Project description:Swine production work is a risk factor for nasal carriage of livestock-associated (LA-) Staphylococcus aureus and also for skin and soft tissue infection (SSTI). However, whether LA-S. aureus nasal carriage is associated with increased risk of SSTI remains unclear. We aimed to examine S. aureus nasal carriage and recent (?3 months prior to enrollment) SSTI symptoms among industrial hog operation (IHO) workers and their household contacts. IHO workers and their household contacts provided a nasal swab and responded to a questionnaire assessing self-reported personal and occupational exposures and recent SSTI symptoms. Nasal swabs were analyzed for S. aureus, including methicillin-resistant S. aureus (MRSA), multidrug-resistant-S. aureus (MDRSA), absence of scn (livestock association), and spa type. S. aureus with at least one indicator of LA was observed among 19% of 103 IHO workers and 6% of 80 household members. Prevalence of recent SSTI was 6% among IHO workers and 11% among 54 minor household members (0/26 adult household members reported SSTI). Among IHO workers, nasal carriers of MDRSA and scn-negative S. aureus were 8.8 (95% CI: 1.8, 43.9) and 5.1 (95% CI: 1.2, 22.2) times as likely to report recent SSTI as non-carriers, respectively. In one household, both an IHO worker and child reported recent SSTI and carried the same S. aureus spa type (t4976) intranasally. Prevalence of scn-negative S. aureus (PR: 5.0, 95% CI: 1.2, 21.4) was elevated among IHO workers who reported never versus always wearing a face mask at work. Although few SSTI were reported, this study of IHO workers and their household contacts is the first to characterize a relation between nasal carriage of antibiotic-resistant LA-S. aureus and SSTI. The direction and temporality of this relation and IHO workers' use of face masks to prevent nasal carriage of these bacteria warrant further investigation.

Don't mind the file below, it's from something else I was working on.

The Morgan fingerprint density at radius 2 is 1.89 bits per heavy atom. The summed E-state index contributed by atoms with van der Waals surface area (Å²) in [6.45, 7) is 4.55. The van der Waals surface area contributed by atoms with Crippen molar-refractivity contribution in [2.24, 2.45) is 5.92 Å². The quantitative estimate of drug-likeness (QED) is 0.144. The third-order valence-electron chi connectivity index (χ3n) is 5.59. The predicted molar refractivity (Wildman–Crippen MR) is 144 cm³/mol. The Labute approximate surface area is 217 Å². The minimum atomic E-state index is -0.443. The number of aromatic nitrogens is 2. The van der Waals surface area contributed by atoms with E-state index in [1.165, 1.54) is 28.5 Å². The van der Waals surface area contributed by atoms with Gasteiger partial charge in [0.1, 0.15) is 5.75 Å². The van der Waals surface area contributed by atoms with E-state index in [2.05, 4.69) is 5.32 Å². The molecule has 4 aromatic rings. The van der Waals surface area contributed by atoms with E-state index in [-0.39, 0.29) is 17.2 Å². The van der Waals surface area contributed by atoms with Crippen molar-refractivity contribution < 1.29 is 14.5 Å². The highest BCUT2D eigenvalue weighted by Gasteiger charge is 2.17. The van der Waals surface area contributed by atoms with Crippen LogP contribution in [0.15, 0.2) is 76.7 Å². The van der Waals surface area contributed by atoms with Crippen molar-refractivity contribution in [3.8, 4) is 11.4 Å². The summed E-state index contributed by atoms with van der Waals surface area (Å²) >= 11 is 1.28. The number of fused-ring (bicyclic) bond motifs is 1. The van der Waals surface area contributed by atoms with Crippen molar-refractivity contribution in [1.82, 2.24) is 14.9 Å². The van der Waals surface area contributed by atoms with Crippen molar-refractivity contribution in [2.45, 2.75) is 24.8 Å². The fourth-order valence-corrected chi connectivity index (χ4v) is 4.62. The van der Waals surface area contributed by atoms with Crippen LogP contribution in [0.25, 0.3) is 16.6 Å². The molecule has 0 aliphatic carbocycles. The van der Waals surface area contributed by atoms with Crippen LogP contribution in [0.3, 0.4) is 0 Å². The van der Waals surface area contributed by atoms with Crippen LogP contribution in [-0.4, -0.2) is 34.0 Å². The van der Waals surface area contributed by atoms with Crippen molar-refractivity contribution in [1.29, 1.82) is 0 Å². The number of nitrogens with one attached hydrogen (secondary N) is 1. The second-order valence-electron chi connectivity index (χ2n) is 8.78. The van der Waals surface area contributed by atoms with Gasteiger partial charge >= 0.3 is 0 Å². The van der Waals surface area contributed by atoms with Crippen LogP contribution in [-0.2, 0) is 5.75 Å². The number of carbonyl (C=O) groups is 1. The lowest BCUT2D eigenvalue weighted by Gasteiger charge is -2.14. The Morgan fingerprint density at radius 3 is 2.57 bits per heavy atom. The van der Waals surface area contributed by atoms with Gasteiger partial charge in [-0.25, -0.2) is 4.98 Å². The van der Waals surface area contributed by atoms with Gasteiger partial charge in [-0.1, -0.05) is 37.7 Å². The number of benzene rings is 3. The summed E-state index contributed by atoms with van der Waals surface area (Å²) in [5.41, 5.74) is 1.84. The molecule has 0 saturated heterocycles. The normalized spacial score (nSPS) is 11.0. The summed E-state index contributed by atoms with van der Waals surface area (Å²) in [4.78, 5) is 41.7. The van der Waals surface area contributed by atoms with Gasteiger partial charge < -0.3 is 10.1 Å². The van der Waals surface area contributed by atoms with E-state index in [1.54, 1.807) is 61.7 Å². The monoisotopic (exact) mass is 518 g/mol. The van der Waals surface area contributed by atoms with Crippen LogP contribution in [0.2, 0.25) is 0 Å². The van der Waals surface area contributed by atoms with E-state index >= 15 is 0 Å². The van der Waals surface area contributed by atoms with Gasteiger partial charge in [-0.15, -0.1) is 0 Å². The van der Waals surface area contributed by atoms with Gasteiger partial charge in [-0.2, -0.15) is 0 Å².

Project description:Antibiotic use in industrial hog operations (IHOs) can support the emergence of antibiotic-resistant (ABR) Staphylococcus aureus. The extent of ABR S. aureus exposure in IHO workers and children living in their households remains unclear.We investigated ABR S. aureus nasal carriage prevalence among adults with versus without occupational exposure to IHOs and among children living in their households.In total, 198 IHO worker-child household pairs and 202 community referent (CR) adult-child household pairs completed a questionnaire and provided a nasal swab which was analyzed for S. aureus, methicillin-resistant S. aureus (MRSA), multidrug-resistant S. aureus (MDRSA), absence of scn (putative marker of livestock association), and spa type.S. aureus nasal carriage prevalence was higher among IHO (53%) compared with CR (31%) adults [adjusted prevalence ratio (aPR): 1.40; 95% confidence interval (CI): 1.07, 1.83], but MRSA nasal carriage prevalence was uncommon (2-3%) in IHO and CR adults. MDRSA nasal carriage prevalence was similar among IHO workers and CR adults (12% vs. 8%; aPR: 1.14; 95% CI: 0.56, 2.29). Nasal carriage prevalence was higher among IHO compared with CR children for S. aureus (49% vs. 31%; aPR: 1.50; 95% CI: 1.13, 1.99), MRSA (14% vs. 6%; aPR: 2.37; 95% CI: 1.14, 4.92), and MDRSA (23% vs. 8%; aPR: 2.64; 95% CI: 1.47, 4.75). We also found suggestive evidence of a higher prevalence of S. aureus, MRSA, and MDRSA among children living with an IHO worker who did versus did not report taking personal protective equipment (PPE) home from the IHO. Livestock-associated S. aureus nasal carriage predominated among IHO workers.Our findings support the importance of further research on the prevalence and potential sources of exposure to ABR S. aureus among children living with IHO workers.